The outlook for businesses in 2019 is markedly more reserved as the global economic cycle cools and political uncertainty begins to bite after a period of heightened optimism and strong economic growth, said Grant Thornton recently.
Economic uncertainty is identified by business leaders as the biggest risk, peaking at 50%, a rise of 22pp from Q2 2018, according to Grant Thornton’s International Business Report (IBR).
The report is based on a survey of 5,000 business leaders in 35 economies including the G20, according to Grant Thornton.
In addition, global optimism is now sitting at net 39%, a significant fall of 15pp from 54% in Q2 of 2018, and the weakest score since Q4 2016, survey results indicate.
This rise can be partly attributed to geopolitical tensions such as the US-China trade war and the upsurge of populist sentiment in many major western economies such as Italy and Spain, Grant Thornton pointed out.
Despite the dwindling global optimism, emerging APAC has broadly bucked the prevailing gloom, the consulting firm said.
Grant Thornton defines emerging APAC as mainland China, India, Indonesia, Malaysia, Philippines, Thailand, and Vietnam.
“Optimism in emerging APAC is at 57%, reflective of the increasing regional economic integration and collaboration between south-east Asian countries and a reducing reliance on trade with China whose economic slowdown is beginning to have knock on effects,” said David Peneycad, global leader, Grant Thornton International.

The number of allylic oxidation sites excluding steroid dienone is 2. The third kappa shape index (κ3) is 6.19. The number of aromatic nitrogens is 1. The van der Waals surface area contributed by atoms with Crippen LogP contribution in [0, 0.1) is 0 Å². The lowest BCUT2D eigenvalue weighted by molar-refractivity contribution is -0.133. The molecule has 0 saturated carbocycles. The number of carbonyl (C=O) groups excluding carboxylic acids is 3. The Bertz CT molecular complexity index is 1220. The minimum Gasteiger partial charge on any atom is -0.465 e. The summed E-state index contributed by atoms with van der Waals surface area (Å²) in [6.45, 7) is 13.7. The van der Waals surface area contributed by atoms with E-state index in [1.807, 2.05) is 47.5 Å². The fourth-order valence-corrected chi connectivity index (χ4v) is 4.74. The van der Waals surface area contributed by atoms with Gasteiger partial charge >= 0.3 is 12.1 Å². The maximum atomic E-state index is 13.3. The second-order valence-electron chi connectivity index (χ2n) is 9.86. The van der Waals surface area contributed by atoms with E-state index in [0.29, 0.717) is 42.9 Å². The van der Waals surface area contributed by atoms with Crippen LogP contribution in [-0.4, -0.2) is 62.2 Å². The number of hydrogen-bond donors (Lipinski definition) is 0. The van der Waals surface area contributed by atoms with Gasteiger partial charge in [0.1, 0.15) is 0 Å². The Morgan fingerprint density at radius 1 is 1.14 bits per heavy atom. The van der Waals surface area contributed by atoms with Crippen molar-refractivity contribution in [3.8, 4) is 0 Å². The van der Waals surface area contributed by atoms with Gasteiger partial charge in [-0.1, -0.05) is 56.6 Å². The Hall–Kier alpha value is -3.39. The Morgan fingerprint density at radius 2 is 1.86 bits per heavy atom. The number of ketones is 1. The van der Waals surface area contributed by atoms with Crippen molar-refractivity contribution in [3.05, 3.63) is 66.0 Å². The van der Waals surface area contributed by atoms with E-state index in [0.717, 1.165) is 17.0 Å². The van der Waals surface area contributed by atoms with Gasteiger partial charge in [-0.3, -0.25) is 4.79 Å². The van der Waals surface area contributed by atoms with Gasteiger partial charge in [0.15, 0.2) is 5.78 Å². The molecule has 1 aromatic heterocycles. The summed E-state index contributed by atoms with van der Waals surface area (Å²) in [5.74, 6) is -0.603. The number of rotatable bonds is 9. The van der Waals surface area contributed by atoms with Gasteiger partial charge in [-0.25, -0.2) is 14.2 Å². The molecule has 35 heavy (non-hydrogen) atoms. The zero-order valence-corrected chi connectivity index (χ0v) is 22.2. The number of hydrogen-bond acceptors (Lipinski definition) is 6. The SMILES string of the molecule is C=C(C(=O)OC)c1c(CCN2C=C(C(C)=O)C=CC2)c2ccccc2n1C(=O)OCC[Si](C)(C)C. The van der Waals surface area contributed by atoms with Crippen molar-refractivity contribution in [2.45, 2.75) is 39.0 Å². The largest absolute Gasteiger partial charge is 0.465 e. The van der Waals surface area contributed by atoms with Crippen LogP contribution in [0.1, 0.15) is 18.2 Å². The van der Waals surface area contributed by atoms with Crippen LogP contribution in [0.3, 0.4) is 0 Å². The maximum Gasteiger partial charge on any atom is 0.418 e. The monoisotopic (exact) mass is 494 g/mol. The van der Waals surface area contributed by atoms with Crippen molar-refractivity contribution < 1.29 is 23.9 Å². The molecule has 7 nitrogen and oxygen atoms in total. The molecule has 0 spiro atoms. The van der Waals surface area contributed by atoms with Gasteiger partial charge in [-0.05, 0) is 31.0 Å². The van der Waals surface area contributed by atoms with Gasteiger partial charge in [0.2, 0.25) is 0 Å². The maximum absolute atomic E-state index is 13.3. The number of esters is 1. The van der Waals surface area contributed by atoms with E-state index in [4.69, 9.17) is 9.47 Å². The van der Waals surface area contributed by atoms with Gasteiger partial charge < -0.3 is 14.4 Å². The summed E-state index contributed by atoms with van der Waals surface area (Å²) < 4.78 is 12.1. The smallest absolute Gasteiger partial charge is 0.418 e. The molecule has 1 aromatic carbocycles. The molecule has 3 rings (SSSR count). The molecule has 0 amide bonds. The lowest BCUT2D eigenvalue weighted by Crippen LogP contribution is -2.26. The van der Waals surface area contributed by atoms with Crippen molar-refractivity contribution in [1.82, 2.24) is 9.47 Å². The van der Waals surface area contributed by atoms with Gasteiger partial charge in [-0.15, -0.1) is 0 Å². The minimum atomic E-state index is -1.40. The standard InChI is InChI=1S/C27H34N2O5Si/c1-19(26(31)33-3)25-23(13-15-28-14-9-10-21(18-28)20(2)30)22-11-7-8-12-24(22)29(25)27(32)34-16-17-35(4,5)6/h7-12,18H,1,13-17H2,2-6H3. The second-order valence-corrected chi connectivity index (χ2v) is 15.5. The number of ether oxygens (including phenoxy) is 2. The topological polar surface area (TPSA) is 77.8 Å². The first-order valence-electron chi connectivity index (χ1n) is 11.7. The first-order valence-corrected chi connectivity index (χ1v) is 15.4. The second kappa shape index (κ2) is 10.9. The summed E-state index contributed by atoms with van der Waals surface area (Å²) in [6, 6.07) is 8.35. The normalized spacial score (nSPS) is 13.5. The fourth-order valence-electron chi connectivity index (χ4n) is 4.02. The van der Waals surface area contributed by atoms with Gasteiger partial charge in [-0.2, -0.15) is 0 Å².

European sentiment has dropped 18pp to 28% since Q2 2018, and in the UK, optimism has plummeted to 9% as the specter of Brexit looms large, the firm said.
Businesses are optimistic about the future
However, more than 60% of respondents were either optimistic or very optimistic about the future, Grant Thornton observed.
This is reflected in export expectations with only 11% expecting a decrease and 84% of leaders expecting revenues to either stay the same or increase, the firm added.
“While global financial markets are increasingly volatile, business leaders in the real economy remain optimistic because global GDP is forecast to continue growing and they know their business will grow with it,” said Peneycad. “Despite increasing down side risk, economic fundamentals remain strong and opportunities exist.”
Traditionally, in times of economic uncertainty, additional expenditure and investment seems counter-intuitive and many businesses tend to shore up their operations and significantly reduce or cease investment, he said.
“However, this is a time when investing in capabilities and infrastructure can pay dividends and, when the economy turns, prudent businesses can react with speed to take advantage,” Peneycad advised .
With the IMF predicting global economic growth of 3.5% in 2019, there is not a clear consensus about the probability or timing of a global recession, he pointed out.
“What we are seeing is a return to normality with more balanced and sustainable growth for economies,” he said.